Clinton: You ended up facing the Brewers again, this time at Yankee Stadium. You got the start, and went five strong innings, giving up only one run on three hits, striking out six. It was the final game of the regular season. You also made history, that night. It's bottom of the third, you're leading off the inning, bases are empty. Can you describe the at-bat vs. Jim Lonborg? Do you remember what pitch he threw that you sent into left field?
Larry: Again, I was always a guy that got pumped up for any big moment in my life. I remember standing in the batter's box, taking my warm-up swings, and I said to myself, “This could be my only at bat in the major leagues. I am not going down without a fight.”
I had a great bat in high school and loved to hit. I had a lot of pride in my pitching and hitting abilities. So, as I stood at the plate to face the great Jim Lonborg, who was pitching a great game, I said to myself, “I will not be called out on strikes. I will go down trying to hammer the ball.” His first pitch was a strike that I took, then he threw a few on the plate and I did not swing. I worked the count to 3-2. At this point I know that fastball is coming because I am a no-hit pitcher up to bat, and he is not going to walk me from a curve ball. So, I am looking fastball.
He throws me a high fastball at my letters, trying to throw it by me. I got my bat head out in front of that fastball and hit a bullet down the line, in Yankee Stadium! The ball went all the way to the wall. I was standing on second base thinking I was in a dream. I could not believe I had a double, and I looked up and out came Elston Howard with my jacket to keep my arm warm. My blood now was really boiling as at that point I was batting .1000 in the bigs, with a double, no less. No cheap hit from Jim.
The next hitter hit a ball to the shortstop and I shocked him by running to third, and he did not throw me out. The next hitter made an out, so they could not score me to tie the game up. If we would have tied that game, I would have pitched the rest of the game because I was throwing great that night, as you can see with the 6 K's in 5 innings.
Anyhow, it was an experience of a lifetime, and then 20 years or so later I find I out that that the ball is historic. Since that was my first hit, they stop the game and give me the ball. I decided to let the Hall Of Fame have it after it having been appraised for $6,000 or more, which I wrote off my taxes.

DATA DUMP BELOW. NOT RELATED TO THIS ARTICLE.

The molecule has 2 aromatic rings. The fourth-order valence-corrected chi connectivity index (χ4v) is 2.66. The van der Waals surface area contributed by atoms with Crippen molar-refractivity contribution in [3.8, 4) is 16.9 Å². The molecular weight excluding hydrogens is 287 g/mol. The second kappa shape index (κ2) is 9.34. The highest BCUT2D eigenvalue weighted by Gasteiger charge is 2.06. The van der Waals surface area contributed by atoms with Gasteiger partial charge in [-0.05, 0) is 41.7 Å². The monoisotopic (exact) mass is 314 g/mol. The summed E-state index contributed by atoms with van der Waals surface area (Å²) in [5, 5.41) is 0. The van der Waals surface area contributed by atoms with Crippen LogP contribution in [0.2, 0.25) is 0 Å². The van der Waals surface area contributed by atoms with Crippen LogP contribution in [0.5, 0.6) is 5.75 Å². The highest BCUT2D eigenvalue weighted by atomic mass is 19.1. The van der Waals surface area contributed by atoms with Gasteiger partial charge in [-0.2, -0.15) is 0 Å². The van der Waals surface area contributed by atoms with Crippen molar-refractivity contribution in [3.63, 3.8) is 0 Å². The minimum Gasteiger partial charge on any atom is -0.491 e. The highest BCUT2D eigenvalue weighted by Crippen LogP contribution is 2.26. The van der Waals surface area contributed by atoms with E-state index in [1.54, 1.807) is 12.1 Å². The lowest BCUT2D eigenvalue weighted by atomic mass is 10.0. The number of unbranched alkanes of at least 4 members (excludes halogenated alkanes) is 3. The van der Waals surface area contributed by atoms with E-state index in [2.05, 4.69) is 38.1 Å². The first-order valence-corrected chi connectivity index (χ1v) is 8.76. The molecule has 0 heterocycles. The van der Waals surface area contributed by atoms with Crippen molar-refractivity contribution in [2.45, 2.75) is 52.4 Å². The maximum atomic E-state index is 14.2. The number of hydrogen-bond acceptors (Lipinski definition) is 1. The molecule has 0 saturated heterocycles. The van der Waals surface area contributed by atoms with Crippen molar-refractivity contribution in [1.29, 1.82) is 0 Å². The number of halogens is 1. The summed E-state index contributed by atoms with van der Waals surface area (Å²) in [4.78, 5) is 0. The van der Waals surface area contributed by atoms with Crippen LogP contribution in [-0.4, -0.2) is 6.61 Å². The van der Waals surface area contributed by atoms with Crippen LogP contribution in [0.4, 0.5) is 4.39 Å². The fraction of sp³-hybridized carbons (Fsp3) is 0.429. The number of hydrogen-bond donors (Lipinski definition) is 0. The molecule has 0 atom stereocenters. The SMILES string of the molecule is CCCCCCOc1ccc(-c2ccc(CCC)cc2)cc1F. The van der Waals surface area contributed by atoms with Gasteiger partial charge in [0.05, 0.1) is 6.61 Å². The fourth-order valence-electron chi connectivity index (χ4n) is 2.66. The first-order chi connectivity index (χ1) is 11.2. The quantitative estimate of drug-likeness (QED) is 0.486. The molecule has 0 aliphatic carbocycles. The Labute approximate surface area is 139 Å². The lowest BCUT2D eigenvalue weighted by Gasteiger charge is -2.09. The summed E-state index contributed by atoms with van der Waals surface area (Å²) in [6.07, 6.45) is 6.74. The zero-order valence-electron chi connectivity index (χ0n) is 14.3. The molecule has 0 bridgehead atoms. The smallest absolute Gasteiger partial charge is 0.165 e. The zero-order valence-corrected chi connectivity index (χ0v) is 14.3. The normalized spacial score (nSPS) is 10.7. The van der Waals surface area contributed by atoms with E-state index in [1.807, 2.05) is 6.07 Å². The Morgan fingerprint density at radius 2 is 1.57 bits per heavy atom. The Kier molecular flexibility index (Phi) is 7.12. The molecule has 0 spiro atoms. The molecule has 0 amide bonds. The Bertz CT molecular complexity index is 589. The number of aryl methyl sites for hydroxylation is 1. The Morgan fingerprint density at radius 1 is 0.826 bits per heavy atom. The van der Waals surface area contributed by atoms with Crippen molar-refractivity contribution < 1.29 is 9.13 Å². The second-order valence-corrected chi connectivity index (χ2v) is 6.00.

Today, the Hall tells me the ball is invaluable for its place in all of baseball history. I am so honored to be part of baseball history during my very short cup of coffee in the big leagues.
Clinton: So where did life take you after your time in baseball was over? What have you been up to, since then?
Larry: I decided to go in the life insurance business and worked as a sales rep soon after retiring from baseball. That career lasted about 25 years or so.
Today, I am semi-retired over the past nine years. I am now a professional singer and piano player doing about 140 performances a year, singing to the senior community all over Maine. I perform the old standards and a lot of Frank Sinatra, Dean Martin, Broadway music, gospel and much more.
My two biggest moments were singing at the Metropolitan Club in New York City and singing the National Anthem for the Boston Red Sox. In my spare time I play a lot of golf, ski, go kayaking, and I'm generally enjoying my later years in life.
The nature of baseball is such that, even when a player has a small window in which to make his mark, nearly anything is possible. Larry Gowell experienced this, first-hand, and left his own mark in the history of the game. While his time with the Yankees is precious to him, it was merely prelude to a successful and fulfilling life after the cheering stopped.
Mr Gowell still retains that passion for the game that drove him as a pro, and is especially proud that his son and grandson have the same love for baseball as he does.
"My son Chad Holland had a great baseball career at Mt. Olive Community College in North Carolina. He broke a lot of records, like total shutouts and complete games."
"He was also a great defensive first baseman and hit over .300 during his time at the school. He hurt his arm his sophomore year. He came back strong right at the end of his college career, but not strongly enough to get drafted."
"An Independent team picked him up and he played several months. His arm was not right and he couldn't throw hard. He is now a coach for Velo Sports in Burlington, N.C, and gives private lessons, as well as coaching the Velo Sports road team, on which my grandson Tucker has become a strong prospect as a lefthanded pitcher and first baseman."
"The baseball tradition will live on in my family. I'm very proud of that. "
(Mr. Gowell has acquainted himself with social media, recently, and has a Facebook page under his name. He is also using a photo previously shot by a Topps photographer to make his own baseball card through the Topps website. It is based on the classic black-bordered 1971 issue, and is available via eBay for the moment, as the print number is very low. Check out his YouTube videos here.)